The danger to stoneworkers comes from activities such as cutting, drilling, grinding, carving and polishing; these produce a fine dust which contains RCS, fine particles which can be easily breathed in and which enter the lungs.
Understanding The Dangers Of Stone Dust
Those who work with stone can experience serious disease and ill-health as a result of breathing in dust. Respirable Crystalline Silica (RCS) is found in stone dust and causes silicosis, cancer and chronic obstructive pulmonary disease (COPD).
Crystalline Silica is one of the most abundant minerals on the earth; there are many types of different crystalline silica but the most common is quartz. Sandstone is almost pure silica at between 70-90%, granite is around 15-30% silica.
The image below shows the maximum amount of silica dust someone should be breathing in a day after using the right controls, compared to the size of a UK penny..
The danger to stoneworkers comes from activities such as cutting, drilling, grinding, carving and polishing; these produce a fine dust which contains RCS, fine particles which can be easily breathed in and which enter the lungs. Silicosis is a very slow, progressive and irreversible disease that usually occurs many years after the initial exposure to the dust itself.
Those stoneworkers who experience very high exposures over months or years can develop acute silicosis; this is rapidly progressive and often fatal. Each year since 2003 between 10 and 30 deaths have been recorded with silicosis identified as the underlying cause.
There are three types of silicosis; Chronic Silicosis, Accelerated and Acute Silicosis (as previously mentioned).
This is the most common form of silicosis and usually occurs after a long period of exposure; typically 15 to 20 years of low to moderate dust exposure to RCS as the silica dust causes lungs and the lymph nodes to swell.
The symptoms of Chronic Silicosis may not be evident without a chest x-ray but as the disease progresses, those suffering will experience shortness of breath; later stages may lead to fatigue, extreme shortness of breath, chest pain and ultimately respiratory failure.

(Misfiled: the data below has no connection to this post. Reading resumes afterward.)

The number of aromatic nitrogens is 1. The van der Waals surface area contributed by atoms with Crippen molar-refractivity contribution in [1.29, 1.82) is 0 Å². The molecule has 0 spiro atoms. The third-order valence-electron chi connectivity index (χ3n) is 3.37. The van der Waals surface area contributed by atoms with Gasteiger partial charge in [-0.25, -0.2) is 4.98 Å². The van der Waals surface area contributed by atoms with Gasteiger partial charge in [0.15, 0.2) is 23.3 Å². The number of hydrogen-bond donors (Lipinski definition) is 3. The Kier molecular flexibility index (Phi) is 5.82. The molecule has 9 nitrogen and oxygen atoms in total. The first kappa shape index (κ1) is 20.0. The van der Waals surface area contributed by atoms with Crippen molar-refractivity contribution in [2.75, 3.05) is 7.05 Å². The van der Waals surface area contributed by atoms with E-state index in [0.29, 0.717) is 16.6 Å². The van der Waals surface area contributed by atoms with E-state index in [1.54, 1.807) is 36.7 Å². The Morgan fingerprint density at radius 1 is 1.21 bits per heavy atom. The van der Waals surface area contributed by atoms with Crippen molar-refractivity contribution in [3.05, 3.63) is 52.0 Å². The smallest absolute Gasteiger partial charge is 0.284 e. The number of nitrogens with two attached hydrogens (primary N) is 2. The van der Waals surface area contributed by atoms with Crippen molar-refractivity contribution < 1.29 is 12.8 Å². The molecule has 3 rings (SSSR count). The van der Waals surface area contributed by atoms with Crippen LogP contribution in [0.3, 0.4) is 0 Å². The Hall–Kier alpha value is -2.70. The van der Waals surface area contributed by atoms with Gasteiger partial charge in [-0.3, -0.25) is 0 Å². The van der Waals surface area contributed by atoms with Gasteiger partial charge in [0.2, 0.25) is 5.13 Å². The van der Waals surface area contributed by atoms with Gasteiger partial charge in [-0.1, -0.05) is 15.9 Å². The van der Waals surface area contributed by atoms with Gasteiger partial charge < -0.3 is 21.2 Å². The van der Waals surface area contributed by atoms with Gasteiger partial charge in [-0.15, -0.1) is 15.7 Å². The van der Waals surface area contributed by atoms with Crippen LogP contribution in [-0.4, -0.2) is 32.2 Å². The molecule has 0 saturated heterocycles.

After shorter periods of high exposure to silica dust, often 5 to 10 years. Symptoms of Accelerated Silicosis include severe shortness of breath, general weakness and weight loss and takes longer to become apparent than acute silicosis.
After exposure to extremely high concentrations of silica, you can develop Acute Silicosis. This typically develops between months up to 2 years and causes progressive breathlessness, weakness and weight loss which often leads to death.
Silicosis is an already serious condition but can also increase the risk of other serious conditions developing such as:
- Lung Cancer
- Tuberculosis and other Chest Infections
- Chronic Obstructive Pulmonary Disease
- Pulmonary Hypertension
- Kidney Diseases
- Heart Failure
Protection Against The Dangers of Stone Dust
Conditions will vary depending on the workshop that you’re working in and the amount of dust that you are being exposed to depends on a number of factors; these include:
– The type of stone you are working with (both natural and engineered stone)
– The type of tools you are using and whether it’s a powered or hand-held tool and whether there is built-in dust extraction
– How long you have been working with the tool
– How well you are using any extraction systems and ventilation
– How effective your dust mask is
– How the workshop is organised, including the separation of dusty activities and those which are cleaner
It’s important that those working with dust are well protected with correct ventilation as well as comprehensive, quality PPE to protect from stone dust. The HSE ‘Advice For Managers’ is to minimise the amount of RCS being breathed-in by reducing the amount of airborne dust in the working environment.